As we are now well into another summer of relaxation and fun, it can also be a time to step back from many of our regular meetings and other scheduled commitments and assess what we have done so far this year and how we may improve upon these actions in the fall season.
Homelessness is certainly a topic we hear and talk about a great deal in today’s world as there are many cities across North America that are trying to make the need for affordable, safe and secure housing a major component their future planning. The plight of those experiencing homelessness or being at risk of homelessness must be part of any discussion regarding solutions to the lack of such housing.
When we think about homelessness what are the pictures that first come our minds? We have likely all seen those who resort to some type of street begging with various signs pleading for help. It is easy finding people in our larger cities who are huddled in a doorway, under a bridge or on a street corner, quite often sitting there with their empty cup looking for whatever coinage passers by may drop off. We should also remember those individuals and families who are perhaps a month or two away from being without a home. We should remember those who are living in sub standard housing.
As we attempt to address the immediate needs of the homeless, I think is it essential to engage in a dialogue with those who are homeless. This may simply be stopping to say hi and listen to why a person is homeless. Hopefully, there is a more substantial opportunity to meet and listen to those who are homeless or living in precarious situations that can quickly lead to being homeless. It is important to seek and find those most vulnerable and to engage in discussions that enable us to take actions that can have a positive effect on homelessness. We should always take a holistic approach to these engagements with consideration given to the human dignity and overall well being of each person.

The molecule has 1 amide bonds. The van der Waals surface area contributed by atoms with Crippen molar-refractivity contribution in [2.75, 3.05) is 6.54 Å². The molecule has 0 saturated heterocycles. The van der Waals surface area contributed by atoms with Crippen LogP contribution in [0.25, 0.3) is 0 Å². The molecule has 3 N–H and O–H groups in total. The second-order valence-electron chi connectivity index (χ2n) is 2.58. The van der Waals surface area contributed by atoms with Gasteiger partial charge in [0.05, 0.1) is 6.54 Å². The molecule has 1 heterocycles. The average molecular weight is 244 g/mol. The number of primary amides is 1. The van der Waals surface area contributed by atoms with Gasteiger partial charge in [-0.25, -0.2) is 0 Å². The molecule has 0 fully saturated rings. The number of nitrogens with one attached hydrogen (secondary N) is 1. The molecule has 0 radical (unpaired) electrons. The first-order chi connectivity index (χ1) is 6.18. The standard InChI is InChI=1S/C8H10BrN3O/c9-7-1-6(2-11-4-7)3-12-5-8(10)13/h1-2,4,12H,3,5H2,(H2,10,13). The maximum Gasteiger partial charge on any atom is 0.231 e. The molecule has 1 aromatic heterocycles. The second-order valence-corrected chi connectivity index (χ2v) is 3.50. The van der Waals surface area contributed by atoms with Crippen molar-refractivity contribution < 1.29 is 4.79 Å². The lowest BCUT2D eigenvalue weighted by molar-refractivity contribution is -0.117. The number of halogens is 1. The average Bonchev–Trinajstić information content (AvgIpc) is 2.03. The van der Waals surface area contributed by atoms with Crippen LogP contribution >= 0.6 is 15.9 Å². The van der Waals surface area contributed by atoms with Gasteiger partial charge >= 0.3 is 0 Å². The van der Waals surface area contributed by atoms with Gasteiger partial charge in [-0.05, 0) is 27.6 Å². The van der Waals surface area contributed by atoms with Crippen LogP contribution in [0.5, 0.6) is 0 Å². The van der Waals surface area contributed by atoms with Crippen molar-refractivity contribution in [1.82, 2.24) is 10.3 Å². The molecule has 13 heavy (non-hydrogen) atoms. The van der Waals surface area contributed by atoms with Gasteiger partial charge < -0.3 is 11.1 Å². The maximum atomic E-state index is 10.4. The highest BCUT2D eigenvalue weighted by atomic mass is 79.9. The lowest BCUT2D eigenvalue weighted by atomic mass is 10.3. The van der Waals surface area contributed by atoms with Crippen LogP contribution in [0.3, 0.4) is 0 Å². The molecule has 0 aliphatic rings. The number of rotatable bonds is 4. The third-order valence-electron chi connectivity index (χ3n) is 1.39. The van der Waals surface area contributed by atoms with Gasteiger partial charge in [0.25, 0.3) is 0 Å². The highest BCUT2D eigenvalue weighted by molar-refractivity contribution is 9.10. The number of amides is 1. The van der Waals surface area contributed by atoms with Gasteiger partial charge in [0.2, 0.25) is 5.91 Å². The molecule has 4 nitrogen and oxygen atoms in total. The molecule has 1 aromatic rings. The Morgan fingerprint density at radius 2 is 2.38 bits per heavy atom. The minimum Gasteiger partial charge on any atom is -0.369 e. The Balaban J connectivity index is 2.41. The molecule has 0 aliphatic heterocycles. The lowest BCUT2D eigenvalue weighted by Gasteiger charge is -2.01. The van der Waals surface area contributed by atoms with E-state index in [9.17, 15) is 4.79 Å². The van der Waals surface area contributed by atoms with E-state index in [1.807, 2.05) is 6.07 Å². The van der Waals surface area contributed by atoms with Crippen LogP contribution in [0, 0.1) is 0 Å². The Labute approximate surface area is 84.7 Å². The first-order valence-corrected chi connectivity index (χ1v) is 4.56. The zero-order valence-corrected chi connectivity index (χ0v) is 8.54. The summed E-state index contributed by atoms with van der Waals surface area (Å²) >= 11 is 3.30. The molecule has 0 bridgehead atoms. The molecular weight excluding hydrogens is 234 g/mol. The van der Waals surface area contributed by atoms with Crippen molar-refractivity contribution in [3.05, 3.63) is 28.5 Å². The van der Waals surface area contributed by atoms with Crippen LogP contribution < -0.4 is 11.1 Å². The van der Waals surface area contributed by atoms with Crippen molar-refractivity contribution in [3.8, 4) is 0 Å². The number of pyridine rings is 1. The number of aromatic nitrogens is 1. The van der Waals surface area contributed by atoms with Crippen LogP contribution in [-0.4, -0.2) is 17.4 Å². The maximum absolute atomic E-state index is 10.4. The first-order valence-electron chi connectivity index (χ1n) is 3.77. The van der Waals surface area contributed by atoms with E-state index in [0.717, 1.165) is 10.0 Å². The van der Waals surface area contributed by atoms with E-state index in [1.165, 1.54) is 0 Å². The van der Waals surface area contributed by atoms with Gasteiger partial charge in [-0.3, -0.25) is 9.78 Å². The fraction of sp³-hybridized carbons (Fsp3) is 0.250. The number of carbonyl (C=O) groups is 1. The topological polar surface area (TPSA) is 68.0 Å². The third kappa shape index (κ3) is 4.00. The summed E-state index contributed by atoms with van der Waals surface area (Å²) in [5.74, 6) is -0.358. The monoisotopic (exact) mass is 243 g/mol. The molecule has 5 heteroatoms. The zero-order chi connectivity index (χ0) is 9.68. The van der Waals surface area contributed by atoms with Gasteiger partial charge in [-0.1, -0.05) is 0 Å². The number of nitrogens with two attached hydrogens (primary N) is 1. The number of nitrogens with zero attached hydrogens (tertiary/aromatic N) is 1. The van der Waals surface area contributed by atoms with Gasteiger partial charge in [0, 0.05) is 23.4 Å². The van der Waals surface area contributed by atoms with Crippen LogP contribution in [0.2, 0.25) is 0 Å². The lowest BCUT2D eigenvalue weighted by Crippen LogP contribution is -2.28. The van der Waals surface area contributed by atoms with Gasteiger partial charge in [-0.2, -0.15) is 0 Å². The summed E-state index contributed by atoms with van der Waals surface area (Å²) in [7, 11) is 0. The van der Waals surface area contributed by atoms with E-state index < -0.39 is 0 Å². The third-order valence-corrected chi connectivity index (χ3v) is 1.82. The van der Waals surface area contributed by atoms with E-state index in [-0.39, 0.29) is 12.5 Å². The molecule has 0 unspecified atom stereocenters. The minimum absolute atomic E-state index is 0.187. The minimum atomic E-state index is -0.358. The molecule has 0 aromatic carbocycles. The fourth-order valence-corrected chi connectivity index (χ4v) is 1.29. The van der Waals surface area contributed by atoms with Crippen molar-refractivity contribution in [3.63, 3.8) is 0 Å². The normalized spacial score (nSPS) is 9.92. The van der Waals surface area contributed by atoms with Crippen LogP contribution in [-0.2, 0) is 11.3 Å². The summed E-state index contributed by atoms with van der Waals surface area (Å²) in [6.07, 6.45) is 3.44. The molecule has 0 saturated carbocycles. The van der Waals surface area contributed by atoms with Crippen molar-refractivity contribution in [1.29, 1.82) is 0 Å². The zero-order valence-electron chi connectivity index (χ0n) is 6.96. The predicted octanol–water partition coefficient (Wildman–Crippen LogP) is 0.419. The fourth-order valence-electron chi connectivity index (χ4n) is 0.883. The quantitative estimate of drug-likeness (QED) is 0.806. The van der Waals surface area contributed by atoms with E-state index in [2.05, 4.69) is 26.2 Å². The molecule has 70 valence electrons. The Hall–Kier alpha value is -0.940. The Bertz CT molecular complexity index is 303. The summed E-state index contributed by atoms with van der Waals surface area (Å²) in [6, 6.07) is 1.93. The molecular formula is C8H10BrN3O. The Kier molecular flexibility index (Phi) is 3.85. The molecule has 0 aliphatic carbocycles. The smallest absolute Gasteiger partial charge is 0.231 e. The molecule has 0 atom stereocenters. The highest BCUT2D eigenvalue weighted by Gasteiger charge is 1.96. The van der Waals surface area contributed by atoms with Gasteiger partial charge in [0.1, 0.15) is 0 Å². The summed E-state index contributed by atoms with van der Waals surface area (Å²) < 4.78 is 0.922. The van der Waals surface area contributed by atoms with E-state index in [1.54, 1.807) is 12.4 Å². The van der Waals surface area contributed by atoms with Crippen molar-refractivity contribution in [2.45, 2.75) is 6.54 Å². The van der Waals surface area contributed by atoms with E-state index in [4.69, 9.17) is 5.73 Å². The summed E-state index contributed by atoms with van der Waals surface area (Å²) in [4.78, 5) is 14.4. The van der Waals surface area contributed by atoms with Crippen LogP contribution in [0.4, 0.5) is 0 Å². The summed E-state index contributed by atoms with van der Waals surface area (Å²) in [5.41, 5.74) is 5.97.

About the author:
Jim Paddon lives in London, Ontario, Canada and is past president of the Ontario Regional Council of the Society of Saint Vincent de Paul. He is currently chair of the National Social Justice Committee of the Society in Canada. He is married to his dear wife Pat and they have six daughters and eleven grandchildren. Jim has been a member of the Society since the 1970’s.
Opinions expressed are the author’s own views and do not officially represent those of the Society of St. Vincent de Paul.